• We’re in agreement then. I’ve written quite a bit about the problems that go with holding people accountable – among them, the inevitable game of “whack a mole” that ensues, scapegoating, and the impossibility of obtaining accurate information about what actually happened.

      There’s a huge difference between discovering that an individual is the root cause of the problem and assuming all problems are the result of employee performance deficiencies. “Holding people accountable” is an exercise in assumption, not conclusion, which, along with the aforementioned fogging of information channels, is why I include it in my list of symptoms of intellectual dishonesty. – Bob

  • I am have not been in a mgmt position for several years now, so I am no longer in charge of the post mortem analysis in our IT department, but I have participated in many of them. There is a pattern to our post mortems, namely, answering these three questions:
    1) What did we do right?
    2) What did we do wrong/poorly/suboptimally?
    3) What can we do to improve?

    The astute ones will notice that question 3 only addresses question 2. There is little (typically, nothing) in the way of comparing the answer of question 1 with the plan, the norm, the project mgmt methodology, or whatever else you want to call “the way we do things around here”.

    While there are some people who must think they know what that plan/norm/methodology is, it is either poorly communicated to us in the trenches, or is almost ad hoc for every project. Aside from a few standard (and sometimes perfunctory) documents that are cranked out to “define” the problem, we don’t have anything in the way of reliably repeatable processes.

    (I used to be in mgmt…I tried to get upper mgmt to see the need for a little more structure…and I’m no longer in mgmt…I don’t know whether there’s a correaltion there…)

    And now, the big plan is to launch off into the world of Agile development. How will we know it works? Down-trending bug reports? Getting products out the door more rapidly than has been the historical norm? Or merely a declaration of victory by someone in upper mgmt?

    btw, how does one do post mortems in Agile-land?

  • Two small points.

    When creating something or achieving a milestone, it sounds much better to call it post partum analysis. Most of us in our everyday work don’t create corpses.

    And in our organization, PMA is covered under the “root cause analysis” methodology. The company is all about back office financial processing. Most things are repetitive, even the act of modifying/creating code in its various forms. The goal, then, is that if the outcome appears not optimal, to adjust the process where possible.

  • Bob
    As always, an intriguing article. In my experience, the “hold them accountable” fails on many levels. It is paternal, it supports unneccesary hierarchy, it assumes 100%-0% culpability, and much more. The best approach is to (and it takes time) a culture of discipline where people hold themselves accountable. I get to work on time and get assignments done not because of fear or external sanctions but self image, doing lots of meaningful work, having a sense of belonging, and sensing that the organization is generally fair. These and other factors build self discipline and the sense of not letting down colleages, many of whom I respect. They, in turn, don’t want to let me down. These intrinsic factors are the powerful forces, not some boss trying to act like a “boss”.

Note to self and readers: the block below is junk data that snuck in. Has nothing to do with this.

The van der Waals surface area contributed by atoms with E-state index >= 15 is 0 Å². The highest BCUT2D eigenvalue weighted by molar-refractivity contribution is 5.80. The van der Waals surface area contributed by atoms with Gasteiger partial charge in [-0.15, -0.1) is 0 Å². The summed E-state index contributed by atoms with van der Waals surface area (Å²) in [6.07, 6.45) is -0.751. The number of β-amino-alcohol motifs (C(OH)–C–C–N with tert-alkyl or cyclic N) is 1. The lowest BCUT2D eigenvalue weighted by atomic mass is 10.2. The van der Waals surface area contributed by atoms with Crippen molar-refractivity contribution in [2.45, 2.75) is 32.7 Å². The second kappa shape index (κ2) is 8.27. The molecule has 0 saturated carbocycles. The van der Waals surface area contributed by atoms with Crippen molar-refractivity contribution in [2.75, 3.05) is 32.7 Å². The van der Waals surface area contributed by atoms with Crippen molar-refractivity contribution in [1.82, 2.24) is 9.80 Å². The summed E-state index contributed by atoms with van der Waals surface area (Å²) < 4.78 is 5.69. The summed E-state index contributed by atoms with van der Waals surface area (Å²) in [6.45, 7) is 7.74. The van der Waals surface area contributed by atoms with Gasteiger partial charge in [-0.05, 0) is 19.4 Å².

But what I wanted to add to your various manifesto points is this: all organizations I have worked for or with have some to many managers who reward problem solvers. They praise Bob or Mary for jumping in and solving problem X before it gets worse or before it harms customers. But I rarely see managers reward or even notice the problem preventors. These people prevented a problem by engaging the staff who in turn changed a procedure that, if not changed, would have led to a problem. Or they are fair and respectful to their colleagues who in turn give you a “heads up” about a change being considered by a project leader. But because of the received information, you go and have a chat that keeps this disaster from happening. I have mentioned this phenomenon is class and meeting and typically get blank stares-managers are unaware of the myriad problems prevented by talented people but clearly see the highly visible problem solvers who, many times, created the problem with poor management skills that they then solve.

  • Another excellent column. And, as a good duplicate bridge player myself, I think the analogy perfect. There’s another saying we have a bridge that applies to management: Even a bad plan is better than no plan at all.

    Dana Murphy
    Sonoma Orchid Inn

  • Well said, Bob

    One major problem that prevents PMA from being successful or properly undertaken, is that we are often too concerned about WHO did wrong, vs WHAT went wrong. And this speaks to your concerns about “accountability”.

    Also, we need to take the time to recognize mid-project changes that were implemented to avoid issues, but where not formally a part of the methodology. These might need to be incorporated in a more formal fashion.

    And I really agree with the points that Sam made in the earlier comments.

    ASB (My XeeSM Profile)
    Providing Competitive Advantage through Effective IT Leadership